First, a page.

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1. Collateral Estoppel and Res Judicata--res judicata-_sewer usage--federal action and subsequent state action
Defendant's claims regarding sewer usage are precluded by the doctrine of res judicata, because: (1) the issue of whether the City Code is applicable to and/or enforceable against defendant has already been litigated in a federal court action and thus constitutes a final decision; (2) a party may not file suit seeking relief for a wrong under one legal theory and then after that theory fails, seek relief for the same wrong under a different legal theory in a second legal proceeding; and (3) defendant failed to provide any explanation why it could not in the exercise of reasonable diligence have pursued this theory in the federal court action.
2. Utilities-_city water--charges for well water use
The trial court's order granting summary judgment to plaintiff city regarding charges for well water use is reversed, and the case is remanded for a determination of the amount of city water consumed by defendant from 1 January 2002 to 30 June 2003 to be calculated based on the applicable rate for that time period, because no provision in the contract and no statutory authority, including Code § 23-2, existed enabling plaintiff to assess any fee for water defendant draws from its own well. The trial court's order permitting plaintiff to charge defendant for any well water subsequent to 30 June 2003 is also reversed.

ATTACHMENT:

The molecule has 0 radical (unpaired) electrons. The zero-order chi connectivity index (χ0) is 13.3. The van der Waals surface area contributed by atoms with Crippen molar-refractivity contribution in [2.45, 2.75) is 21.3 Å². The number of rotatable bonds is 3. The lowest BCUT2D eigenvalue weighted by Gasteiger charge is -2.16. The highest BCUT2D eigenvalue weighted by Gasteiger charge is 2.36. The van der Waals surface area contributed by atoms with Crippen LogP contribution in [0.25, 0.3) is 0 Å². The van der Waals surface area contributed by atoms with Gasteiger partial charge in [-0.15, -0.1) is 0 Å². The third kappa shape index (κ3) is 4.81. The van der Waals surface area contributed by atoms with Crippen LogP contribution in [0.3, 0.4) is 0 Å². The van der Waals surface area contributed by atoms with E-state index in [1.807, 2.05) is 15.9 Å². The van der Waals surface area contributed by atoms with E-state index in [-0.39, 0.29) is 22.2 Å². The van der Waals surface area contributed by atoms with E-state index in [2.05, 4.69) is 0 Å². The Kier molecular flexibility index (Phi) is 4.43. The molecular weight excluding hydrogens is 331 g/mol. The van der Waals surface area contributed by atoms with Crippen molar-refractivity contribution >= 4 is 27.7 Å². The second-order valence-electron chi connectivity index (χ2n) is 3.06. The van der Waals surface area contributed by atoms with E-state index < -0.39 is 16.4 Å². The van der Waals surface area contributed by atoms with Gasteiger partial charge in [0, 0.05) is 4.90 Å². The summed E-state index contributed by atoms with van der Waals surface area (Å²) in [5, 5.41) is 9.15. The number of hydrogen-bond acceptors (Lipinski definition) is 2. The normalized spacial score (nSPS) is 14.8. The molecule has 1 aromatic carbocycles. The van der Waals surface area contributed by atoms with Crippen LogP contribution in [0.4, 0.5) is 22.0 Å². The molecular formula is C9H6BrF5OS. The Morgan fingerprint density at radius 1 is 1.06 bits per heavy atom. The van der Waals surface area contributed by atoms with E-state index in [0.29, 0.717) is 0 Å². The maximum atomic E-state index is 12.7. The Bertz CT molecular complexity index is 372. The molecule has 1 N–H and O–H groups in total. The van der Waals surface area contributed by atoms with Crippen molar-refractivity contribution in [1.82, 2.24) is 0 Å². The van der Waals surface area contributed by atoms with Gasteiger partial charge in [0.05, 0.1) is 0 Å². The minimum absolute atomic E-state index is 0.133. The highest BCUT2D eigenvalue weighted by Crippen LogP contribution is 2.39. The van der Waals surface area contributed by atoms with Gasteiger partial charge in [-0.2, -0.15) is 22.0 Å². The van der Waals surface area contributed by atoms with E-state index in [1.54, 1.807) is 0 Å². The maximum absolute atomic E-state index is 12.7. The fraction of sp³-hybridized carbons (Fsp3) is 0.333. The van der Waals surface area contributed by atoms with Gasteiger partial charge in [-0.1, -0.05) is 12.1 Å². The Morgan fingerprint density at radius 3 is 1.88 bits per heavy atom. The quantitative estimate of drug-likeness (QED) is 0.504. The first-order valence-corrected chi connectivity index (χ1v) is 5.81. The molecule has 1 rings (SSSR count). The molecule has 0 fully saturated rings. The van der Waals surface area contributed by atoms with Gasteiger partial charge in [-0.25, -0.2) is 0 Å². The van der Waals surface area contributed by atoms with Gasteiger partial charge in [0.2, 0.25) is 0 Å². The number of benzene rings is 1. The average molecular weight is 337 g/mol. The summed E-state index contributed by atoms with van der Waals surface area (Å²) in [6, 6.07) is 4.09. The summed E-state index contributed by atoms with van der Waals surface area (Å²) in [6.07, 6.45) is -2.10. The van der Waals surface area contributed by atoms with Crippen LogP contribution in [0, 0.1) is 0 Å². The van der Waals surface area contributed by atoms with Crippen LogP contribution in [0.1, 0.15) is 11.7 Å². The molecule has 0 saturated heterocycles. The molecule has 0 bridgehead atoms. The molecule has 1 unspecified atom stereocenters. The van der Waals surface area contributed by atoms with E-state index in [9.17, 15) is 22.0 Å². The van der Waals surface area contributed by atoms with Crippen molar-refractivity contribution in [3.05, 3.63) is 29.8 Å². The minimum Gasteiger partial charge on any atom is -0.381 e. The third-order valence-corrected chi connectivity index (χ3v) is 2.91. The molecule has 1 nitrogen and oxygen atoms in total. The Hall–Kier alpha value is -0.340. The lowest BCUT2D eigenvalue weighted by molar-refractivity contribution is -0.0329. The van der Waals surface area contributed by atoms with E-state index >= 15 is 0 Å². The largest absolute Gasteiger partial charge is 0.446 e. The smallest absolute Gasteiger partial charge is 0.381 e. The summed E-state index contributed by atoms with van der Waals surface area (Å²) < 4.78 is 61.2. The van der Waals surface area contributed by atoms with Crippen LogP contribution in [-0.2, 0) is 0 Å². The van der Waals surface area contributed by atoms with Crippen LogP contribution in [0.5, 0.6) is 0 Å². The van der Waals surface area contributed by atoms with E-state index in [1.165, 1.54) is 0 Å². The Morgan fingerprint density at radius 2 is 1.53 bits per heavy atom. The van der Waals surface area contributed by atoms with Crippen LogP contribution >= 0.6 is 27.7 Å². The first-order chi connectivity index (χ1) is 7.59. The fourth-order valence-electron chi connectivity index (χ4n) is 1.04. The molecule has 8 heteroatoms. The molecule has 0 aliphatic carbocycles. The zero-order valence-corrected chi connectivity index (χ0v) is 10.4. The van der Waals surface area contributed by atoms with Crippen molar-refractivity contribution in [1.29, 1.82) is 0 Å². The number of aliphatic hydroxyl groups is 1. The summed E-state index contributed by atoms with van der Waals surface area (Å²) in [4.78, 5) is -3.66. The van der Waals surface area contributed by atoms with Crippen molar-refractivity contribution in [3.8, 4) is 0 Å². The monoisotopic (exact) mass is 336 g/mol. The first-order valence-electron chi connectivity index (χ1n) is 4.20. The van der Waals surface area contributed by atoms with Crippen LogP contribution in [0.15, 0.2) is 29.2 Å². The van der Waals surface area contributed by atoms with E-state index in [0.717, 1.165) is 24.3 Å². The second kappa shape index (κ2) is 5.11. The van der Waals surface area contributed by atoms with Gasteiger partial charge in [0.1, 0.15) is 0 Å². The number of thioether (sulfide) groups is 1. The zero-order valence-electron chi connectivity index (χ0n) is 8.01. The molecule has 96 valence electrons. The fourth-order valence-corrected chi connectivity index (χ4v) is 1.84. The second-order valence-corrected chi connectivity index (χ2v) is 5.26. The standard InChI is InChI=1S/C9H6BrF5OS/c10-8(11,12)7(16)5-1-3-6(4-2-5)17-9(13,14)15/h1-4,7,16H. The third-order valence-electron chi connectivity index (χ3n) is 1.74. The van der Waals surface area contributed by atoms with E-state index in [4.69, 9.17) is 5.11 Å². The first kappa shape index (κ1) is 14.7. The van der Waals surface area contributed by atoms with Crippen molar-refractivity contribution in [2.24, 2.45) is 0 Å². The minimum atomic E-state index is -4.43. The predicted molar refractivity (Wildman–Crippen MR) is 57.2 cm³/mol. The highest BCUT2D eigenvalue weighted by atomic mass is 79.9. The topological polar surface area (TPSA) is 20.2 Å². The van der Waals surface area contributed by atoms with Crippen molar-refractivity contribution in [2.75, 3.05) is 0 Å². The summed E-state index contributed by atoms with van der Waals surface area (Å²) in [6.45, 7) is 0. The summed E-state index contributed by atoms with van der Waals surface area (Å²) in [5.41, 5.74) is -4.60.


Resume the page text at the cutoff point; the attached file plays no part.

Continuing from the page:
3. Utilities--city water--historical usage billing method
The trial court's order granting summary judgment to plaintiff city regarding charges employing a historical usage billing method to well water use is reversed in part, because a portion of the judgment requiring defendant to pay $208,067.02 was calculated from charges the Court of Appeals determined did not apply to defendant from well water use. The case is remanded for calculation of the utility fee less the amount of well water defendant used from February 1996 to January 2002.